Wednesday, October 10, 2012

2012 Symposium on Completion: Bringing a 'Culture of Evidence' to Bear on Student Success

A focus on data has become essential to community college efforts around the student success agenda, stressed speakers at ACCT's third annual symposium on college completion. "Analytics and data are critical to you and your students being able to see inside the black box that is higher education," said Dr. Diana G. Oblinger, president and CEO of Educause. "We need to learn how to use data as a flashlight, not a hammer."

Held with support from The Bill & Melinda Gates Foundation and the Kresge Foundation, the two-day symposium brought together community college leaders and thought partners from more than 20 organizations at a time in which the recession has dramatically accelerated the critical needs around completion. A full two-thirds of new and replacement jobs will require some form of postsecondary education by 2018, said Dr. James Applegate, vice president of program development for Lumina Foundation. "Jobs for high school graduates are just dropping off the charts, while for [postsecondary degree and certificate holders], we've fully recovered," he said. "Don't let anyone tell you we don't need more people with postsecondary degrees."

Another shift caused by the recession is that the number of incoming students entering community colleges with the goal of attaining a degree has increased from 59 percent to 83 percent in just a few years, said Dr. Kay McClenney, director for the Center for Community College Student Engagement at the University of Texas at Austin. "It's gone up dramatically because your students know a postsecondary credential is not just a ticket to the middle class and economic mobility, but in fact, the only ticket," McClenney said. "There's no more powerful lever for change than data that paints a picture of our community college students and tells the truth about which groups are disproportionately falling through the cracks."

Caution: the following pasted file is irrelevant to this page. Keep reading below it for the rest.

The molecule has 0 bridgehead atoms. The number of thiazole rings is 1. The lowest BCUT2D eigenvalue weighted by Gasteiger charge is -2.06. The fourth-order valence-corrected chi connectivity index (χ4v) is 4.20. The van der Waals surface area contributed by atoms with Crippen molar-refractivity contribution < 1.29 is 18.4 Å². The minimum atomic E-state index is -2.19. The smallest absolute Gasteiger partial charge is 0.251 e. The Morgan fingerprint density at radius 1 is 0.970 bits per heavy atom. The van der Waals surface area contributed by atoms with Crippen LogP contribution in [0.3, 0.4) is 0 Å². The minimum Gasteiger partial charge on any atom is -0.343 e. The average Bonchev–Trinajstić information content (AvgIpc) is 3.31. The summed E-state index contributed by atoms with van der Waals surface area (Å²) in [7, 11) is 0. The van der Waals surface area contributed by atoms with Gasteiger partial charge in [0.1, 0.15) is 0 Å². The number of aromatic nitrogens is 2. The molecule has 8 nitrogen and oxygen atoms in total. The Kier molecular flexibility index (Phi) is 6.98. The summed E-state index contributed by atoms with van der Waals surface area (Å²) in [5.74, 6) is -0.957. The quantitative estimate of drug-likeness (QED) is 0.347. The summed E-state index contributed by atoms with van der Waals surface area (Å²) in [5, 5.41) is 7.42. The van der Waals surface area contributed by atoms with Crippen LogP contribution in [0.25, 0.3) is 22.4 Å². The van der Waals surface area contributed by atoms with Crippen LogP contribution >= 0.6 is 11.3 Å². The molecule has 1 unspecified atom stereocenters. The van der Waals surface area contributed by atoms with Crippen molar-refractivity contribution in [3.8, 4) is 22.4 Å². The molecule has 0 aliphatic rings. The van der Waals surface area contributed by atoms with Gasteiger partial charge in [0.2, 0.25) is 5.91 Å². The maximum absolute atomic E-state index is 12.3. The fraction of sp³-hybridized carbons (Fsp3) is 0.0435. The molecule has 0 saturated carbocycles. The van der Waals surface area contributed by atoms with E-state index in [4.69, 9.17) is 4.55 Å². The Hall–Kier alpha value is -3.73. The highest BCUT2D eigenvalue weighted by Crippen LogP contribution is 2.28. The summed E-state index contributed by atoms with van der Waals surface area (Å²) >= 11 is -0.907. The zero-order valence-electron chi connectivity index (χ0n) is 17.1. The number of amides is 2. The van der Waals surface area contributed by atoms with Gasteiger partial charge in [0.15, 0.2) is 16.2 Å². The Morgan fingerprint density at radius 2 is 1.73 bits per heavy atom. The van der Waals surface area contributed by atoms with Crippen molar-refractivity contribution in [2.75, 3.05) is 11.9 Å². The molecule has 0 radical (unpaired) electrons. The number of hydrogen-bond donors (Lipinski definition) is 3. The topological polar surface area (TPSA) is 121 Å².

Stressing the importance of community college leaders establishing a "culture of evidence," McClenney and other speakers emphasized that the role of trustees is not to micromanage and sift through data, but to establish priorities around student success, identify appropriate metrics, and hold their CEOs accountable to them. "You are local leaders who can move this agenda," said Dr. Narcisa Polonio, ACCT executive vice president for education, research, and board leadership services. "What's important to you becomes important to the institution."

The Voluntary Framework of Accountability continues to emerge as a key tool to help colleges understand and communicate the data around student success. With a beta of the tool used to collect data from colleges to be tested early next year, the goal is to begin active data collection by late fall of 2013, said Dr. Karen Stout, president of Montgomery County Community College in Pennsylvania, which beta tested the framework. "I look at the VFA locally as a catalyst to building my understanding of the institution to focus on governance, and nationally as a catalyst for understanding our areas of opportunity for the future," she said.

A public policy agenda developed by community college leaders at last year's symposium and during a town hall meeting at the 42nd Annual ACCT Leadership Congress is now available on ACCT's website. Speakers urged member boards to use the agenda as a roadmap to developing policies that support student success and completion.

ACCT President & CEO J. Noah Brown put the importance of putting the data into context succinctly. "Every one of those numbers is a face, and every one of those faces is a human being," he told symposium attendees. "And every human being deserves the right to live in dignity. That's why you're here."

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